6B1 The Impact of Marketing Campaigns on Condom Use and HIV and STD Testing in the Los Angeles Market

Friday, September 23, 2016: 9:30 AM
Salon E
Jorge Montoya, PhD1, Aaron Plant, MPH1 and Richard Conard, BA2, 1Sentient Research, West Covina, CA, 2AIDS Healthcare Foundation, Los Angeles, CA

Background: AIDS Healthcare Foundation (AHF) has extensively implemented outdoor advertising to promote HIV/STD testing, prevention, and services in Los Angeles County (LAC) for over a decade. In 2014, AHF hired an independent research firm to evaluate several marketing campaigns targeting different population segments at high risk for HIV and STDs.

Methods:  We conducted a cross-sectional street-intercept interview survey from March through September 2014 in neighborhoods where AHF marketing campaigns had a strong presence. Participants had to be 18 years old or over and reside in LAC. The survey took about 10 minutes to complete and participants received a $10 incentive. The survey measured demographics, unaided and aided awareness of campaigns (which were combined for data analyses into total awareness), HIV/STD testing behavior, condom use, and sexual risk behaviors. A convenience sample of 719 respondents completed the survey. Bivariate analyses and logistic regressions were used to assess the relationship between campaign awareness and desired campaign outcomes, HIV/STD testing and condom use.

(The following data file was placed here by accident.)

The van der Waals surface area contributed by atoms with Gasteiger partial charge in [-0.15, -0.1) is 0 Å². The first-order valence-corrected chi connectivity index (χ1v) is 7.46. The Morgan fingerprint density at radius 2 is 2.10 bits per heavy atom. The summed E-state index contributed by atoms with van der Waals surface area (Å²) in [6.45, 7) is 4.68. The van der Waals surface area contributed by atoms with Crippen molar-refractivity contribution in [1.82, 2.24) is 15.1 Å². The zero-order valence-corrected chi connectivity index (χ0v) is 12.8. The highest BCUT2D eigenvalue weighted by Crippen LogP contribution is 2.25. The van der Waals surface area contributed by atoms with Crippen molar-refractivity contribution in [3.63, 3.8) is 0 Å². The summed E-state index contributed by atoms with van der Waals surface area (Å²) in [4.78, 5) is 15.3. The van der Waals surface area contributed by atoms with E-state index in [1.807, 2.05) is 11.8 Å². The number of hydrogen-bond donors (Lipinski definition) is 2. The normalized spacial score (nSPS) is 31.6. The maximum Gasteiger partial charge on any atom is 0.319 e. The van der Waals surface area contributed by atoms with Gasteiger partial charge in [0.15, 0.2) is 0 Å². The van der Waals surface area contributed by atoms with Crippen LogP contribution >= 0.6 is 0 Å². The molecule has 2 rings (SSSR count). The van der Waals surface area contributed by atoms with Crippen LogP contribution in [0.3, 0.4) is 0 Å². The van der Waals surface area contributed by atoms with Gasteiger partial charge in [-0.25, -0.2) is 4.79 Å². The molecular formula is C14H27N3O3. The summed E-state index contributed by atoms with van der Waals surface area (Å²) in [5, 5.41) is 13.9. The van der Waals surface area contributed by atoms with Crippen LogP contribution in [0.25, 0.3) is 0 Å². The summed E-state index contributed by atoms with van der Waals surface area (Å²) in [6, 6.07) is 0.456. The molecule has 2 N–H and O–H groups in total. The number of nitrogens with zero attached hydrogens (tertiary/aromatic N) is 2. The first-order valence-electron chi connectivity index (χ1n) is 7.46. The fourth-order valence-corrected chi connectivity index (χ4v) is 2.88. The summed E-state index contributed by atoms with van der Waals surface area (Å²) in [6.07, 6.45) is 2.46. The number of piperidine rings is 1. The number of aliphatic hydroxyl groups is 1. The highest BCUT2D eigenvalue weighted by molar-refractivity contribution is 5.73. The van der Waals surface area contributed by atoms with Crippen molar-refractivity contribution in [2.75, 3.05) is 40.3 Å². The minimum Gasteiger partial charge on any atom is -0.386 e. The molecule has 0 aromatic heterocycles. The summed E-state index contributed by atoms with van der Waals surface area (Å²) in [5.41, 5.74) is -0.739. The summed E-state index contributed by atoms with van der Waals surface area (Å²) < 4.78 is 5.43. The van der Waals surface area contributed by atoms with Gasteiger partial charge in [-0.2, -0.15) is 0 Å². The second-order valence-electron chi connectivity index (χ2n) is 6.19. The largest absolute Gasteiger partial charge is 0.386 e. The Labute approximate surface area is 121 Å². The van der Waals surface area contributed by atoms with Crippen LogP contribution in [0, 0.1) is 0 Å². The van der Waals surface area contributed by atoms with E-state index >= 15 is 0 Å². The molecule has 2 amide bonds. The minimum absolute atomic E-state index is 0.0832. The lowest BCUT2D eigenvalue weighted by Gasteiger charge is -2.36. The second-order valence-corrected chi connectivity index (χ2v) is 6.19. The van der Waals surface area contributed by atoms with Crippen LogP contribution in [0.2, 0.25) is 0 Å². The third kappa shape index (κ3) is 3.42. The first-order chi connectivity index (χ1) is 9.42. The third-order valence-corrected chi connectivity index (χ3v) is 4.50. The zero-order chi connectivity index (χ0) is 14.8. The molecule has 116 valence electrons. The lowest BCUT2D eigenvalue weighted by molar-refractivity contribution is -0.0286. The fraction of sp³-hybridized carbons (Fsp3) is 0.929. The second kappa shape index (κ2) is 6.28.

Results: Total awareness of four campaigns “No Protection – No Action”, “We’ve Got Your Back”, “Hook Up with Us”, and “96% Effective” was 28.7%, 27.0%, 11.8%, and 33.8%, respectively. Three of these campaigns were significantly associated with having tested for HIV or STDs in the last 6 months in bivariate analyses. Awareness of any AHF prevention campaign was significantly associated with HIV testing (p=0.003) and STD testing (p=0.018) in the past 6 months in bivariate analyses. No association was found between any of the campaigns and condom use. In logistic regressions, only awareness of the “We’ve Got Your Back” campaign was significantly associated with having tested for HIV in the past 6 months (OR: 1.76, 95% CI: 1.08 – 2.87).

Conclusions: These evaluation results suggests that sustained, targeted marketing campaigns can impact HIV and STD testing among at-risk populations.